Fuel Storage Tank Inspections - How to Inspect Your Tank
how to perform a fuel storage tank inspection
Fuel is key to keeping your project up and running, so it makes sense to have a regular system of fuel tank inspections. Failing to check your tank regularly can lead to damage, wear and tear and unidentified leaks – especially if your tank is of poor quality.
Western Global’s fuel tanks are designed for tough conditions, making it easier for you to look after your fuel. With that said we’ve shared a quick checklist of what to look for when inspecting your storage tank.
Fuel tank inspection checklist
1. Remove water and debris from your fuel tank
Tanks should be visually inspected for leaks. Keeping the area around your tank clear of debris and vegetation makes it easier to identify drips and spills early on. A weekly check for water or product in the interstitial space (containment area) may mean removing any accumulation of rainwater and diesel.
A competent, trained person with appropriate PPE, you should also remove any accumulation of water and diesel from the bund and secure cabinet. Any waste should be treated as hazardous and disposed of following local regulations.
If you’re in any doubt, your fuel supplier will have provided you with a Manufacturer Safety Data Sheet. You should also regularly carry out a water-finding test (by dipping the tank).
2. Check fuel levels and quality
It’s also important to check the quality of your fuel itself. Using poor-quality fuel can damage both your tank and equipment, leading to downtime and costly fixes in worst case scenarios.
The general signs of poor fuel include:
- Change in colour – fuel may seem cloudy
- An unpleasant odour coming from the tank
- Equipment running differently than normal, such as spluttering
- Build-up of sediment or sludge in the tank, filters or pumps
You should also check fuel levels. If running on a near-dry tank, sediment is likely to form at the bottom, which will block pumps and damage equipment if used.
3. Checking filters
If there’s debris or sludge in the tank, your filters will likely clog up and damage pumps. Mesh filters (strainers) should be part of regular inspections. Each feed line will have one, depending on the tank model. They will either be at the end of the line (inside the tank) or near the butterfly valve (Y-type strainer).
Internal strainers are accessed by pulling out the flexible dip pipe from the cabinet. If you have a water filter fitted, you may choose to replace this at the same time.
4. Hinges and locks
Hinges which hold the cabinet cover or door should be lubricated to avoid rust and wear and tear. These will be fitted with grease nipples for effortless operation. You may also wish to spray some PTFE grease on the moving parts of the locking mechanism.
If you see signs of deterioration then look to replace the hinges or locks before they become more of an issue.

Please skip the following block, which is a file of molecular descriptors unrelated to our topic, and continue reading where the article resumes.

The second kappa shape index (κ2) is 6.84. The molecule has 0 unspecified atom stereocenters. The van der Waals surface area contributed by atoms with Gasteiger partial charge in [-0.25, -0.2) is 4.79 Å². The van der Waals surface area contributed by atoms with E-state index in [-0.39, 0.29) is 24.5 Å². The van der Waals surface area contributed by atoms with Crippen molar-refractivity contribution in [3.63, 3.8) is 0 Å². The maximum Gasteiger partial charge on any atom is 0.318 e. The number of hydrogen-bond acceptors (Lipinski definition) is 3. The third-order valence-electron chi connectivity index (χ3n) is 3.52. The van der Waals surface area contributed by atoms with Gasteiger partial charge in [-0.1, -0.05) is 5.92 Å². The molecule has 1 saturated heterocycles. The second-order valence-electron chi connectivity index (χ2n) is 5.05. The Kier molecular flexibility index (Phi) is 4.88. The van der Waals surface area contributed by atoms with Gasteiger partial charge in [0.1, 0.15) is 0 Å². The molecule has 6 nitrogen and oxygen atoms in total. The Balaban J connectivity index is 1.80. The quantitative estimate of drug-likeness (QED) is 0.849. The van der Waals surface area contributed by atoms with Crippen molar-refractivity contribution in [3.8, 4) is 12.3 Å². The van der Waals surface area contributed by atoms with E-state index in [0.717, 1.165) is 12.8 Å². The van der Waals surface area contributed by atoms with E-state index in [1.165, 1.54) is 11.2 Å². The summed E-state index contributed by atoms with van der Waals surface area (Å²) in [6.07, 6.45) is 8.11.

5. Pumps and filters
We’ve mentioned before that pumps can be blocked due to poor tank maintenance, so it’s essential that they’re checked on a weekly basis at a minimum. Vents and valves should also be inspected to help maintain fuel flow.
Inspect the condition of the pumping equipment, vents and valves. Filler caps should be removed, and threads cleaned using a wire brush if necessary. Prevent build up of rust by applying a small amount of lithium grease on these. Inspect the gasket at the bottom of the cap and ensure that it provides a good seal before refitting.
How often do fuel tanks need to be inspected?
Fuel inspections should take place regularly, with some parts needing to be checked more often than others:
- Vents, fittings and pipelines require a visual check every week for signs of leaks or damage.
- A physical check for bolt tightness, paint deterioration and the general condition of pumps, vents and valves should be conducted every six months.
- The tank earthing needs to be visually checked every month and tested annually.
There may be times when you need to check your tanks more frequently, such as during harsh winters. To find out more about seasonal fuel tank maintenance, see our How-To guide.
At the end of each inspection, record your findings and plan for additional maintenance if required, as well as your next periodic test.
Fuel tanks from Western Global
Our fuel tanks survive in the m ost austere environments because of intelligent design and superior build quality. This makes them easy to maintain all year round. We specialise in bunded tanks to help prevent leaks, spills and wear and tear. And, when it’s time for inspections, you can easily remove the inner tank, which can be easily accessed through the manway.
We want our customers to work through projects with ease, and our fuel tanks help you do just that. Our TransCube Global is a convenient option that keeps your fuel safely locked away, ensuring that nothing can compromise its quality. It can be connected to equipment as soon as it’s dropped on site, and stacked two-high when full and three-high when empty. This way you get to save on time, space and costs.
To find out more about our fuel tanks, contact us today.
Transportable full, on land and at sea